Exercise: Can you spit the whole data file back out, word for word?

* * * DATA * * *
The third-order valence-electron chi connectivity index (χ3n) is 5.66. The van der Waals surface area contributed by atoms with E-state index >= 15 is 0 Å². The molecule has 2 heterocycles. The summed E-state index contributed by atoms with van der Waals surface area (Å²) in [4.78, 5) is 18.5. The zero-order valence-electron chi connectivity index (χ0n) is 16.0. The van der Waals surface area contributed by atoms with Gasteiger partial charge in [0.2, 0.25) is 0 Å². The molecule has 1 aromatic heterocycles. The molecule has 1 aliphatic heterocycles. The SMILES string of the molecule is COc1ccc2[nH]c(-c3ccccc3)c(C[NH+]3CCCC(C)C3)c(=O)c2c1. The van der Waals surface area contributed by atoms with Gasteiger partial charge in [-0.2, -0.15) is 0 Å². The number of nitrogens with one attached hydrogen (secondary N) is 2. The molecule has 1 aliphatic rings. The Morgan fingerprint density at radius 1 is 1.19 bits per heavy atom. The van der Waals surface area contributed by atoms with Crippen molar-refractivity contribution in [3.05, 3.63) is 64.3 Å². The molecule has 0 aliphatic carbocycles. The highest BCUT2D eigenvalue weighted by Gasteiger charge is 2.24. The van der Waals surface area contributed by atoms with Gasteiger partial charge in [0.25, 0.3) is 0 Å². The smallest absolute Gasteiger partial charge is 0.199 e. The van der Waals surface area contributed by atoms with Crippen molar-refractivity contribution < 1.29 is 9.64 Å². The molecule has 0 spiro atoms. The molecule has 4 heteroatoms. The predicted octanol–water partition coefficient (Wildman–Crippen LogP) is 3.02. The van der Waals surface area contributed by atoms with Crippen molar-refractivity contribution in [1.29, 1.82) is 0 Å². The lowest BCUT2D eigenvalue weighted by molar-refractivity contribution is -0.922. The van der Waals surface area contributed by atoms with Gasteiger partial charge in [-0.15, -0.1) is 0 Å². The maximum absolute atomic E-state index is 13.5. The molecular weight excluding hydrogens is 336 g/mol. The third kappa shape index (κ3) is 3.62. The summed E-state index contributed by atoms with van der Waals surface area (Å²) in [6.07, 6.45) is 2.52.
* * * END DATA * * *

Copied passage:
The third-order valence-electron chi connectivity index (χ3n) is 5.66. The van der Waals surface area contributed by atoms with E-state index >= 15 is 0 Å². The molecule has 2 heterocycles. The summed E-state index contributed by atoms with van der Waals surface area (Å²) in [4.78, 5) is 18.5. The zero-order valence-electron chi connectivity index (χ0n) is 16.0. The van der Waals surface area contributed by atoms with Gasteiger partial charge in [0.2, 0.25) is 0 Å². The molecule has 1 aromatic heterocycles. The molecule has 1 aliphatic heterocycles. The SMILES string of the molecule is COc1ccc2[nH]c(-c3ccccc3)c(C[NH+]3CCCC(C)C3)c(=O)c2c1. The van der Waals surface area contributed by atoms with Gasteiger partial charge in [-0.2, -0.15) is 0 Å². The number of nitrogens with one attached hydrogen (secondary N) is 2. The molecule has 1 aliphatic rings. The Morgan fingerprint density at radius 1 is 1.19 bits per heavy atom. The van der Waals surface area contributed by atoms with Crippen molar-refractivity contribution in [3.05, 3.63) is 64.3 Å². The molecule has 0 aliphatic carbocycles. The highest BCUT2D eigenvalue weighted by Gasteiger charge is 2.24. The van der Waals surface area contributed by atoms with Gasteiger partial charge in [0.25, 0.3) is 0 Å². The smallest absolute Gasteiger partial charge is 0.199 e. The van der Waals surface area contributed by atoms with Crippen molar-refractivity contribution < 1.29 is 9.64 Å². The molecule has 0 spiro atoms. The molecule has 4 heteroatoms. The predicted octanol–water partition coefficient (Wildman–Crippen LogP) is 3.02. The van der Waals surface area contributed by atoms with Crippen molar-refractivity contribution in [1.29, 1.82) is 0 Å². The lowest BCUT2D eigenvalue weighted by molar-refractivity contribution is -0.922. The van der Waals surface area contributed by atoms with Gasteiger partial charge in [-0.15, -0.1) is 0 Å². The maximum absolute atomic E-state index is 13.5. The molecular weight excluding hydrogens is 336 g/mol. The third kappa shape index (κ3) is 3.62. The summed E-state index contributed by atoms with van der Waals surface area (Å²) in [6.07, 6.45) is 2.52.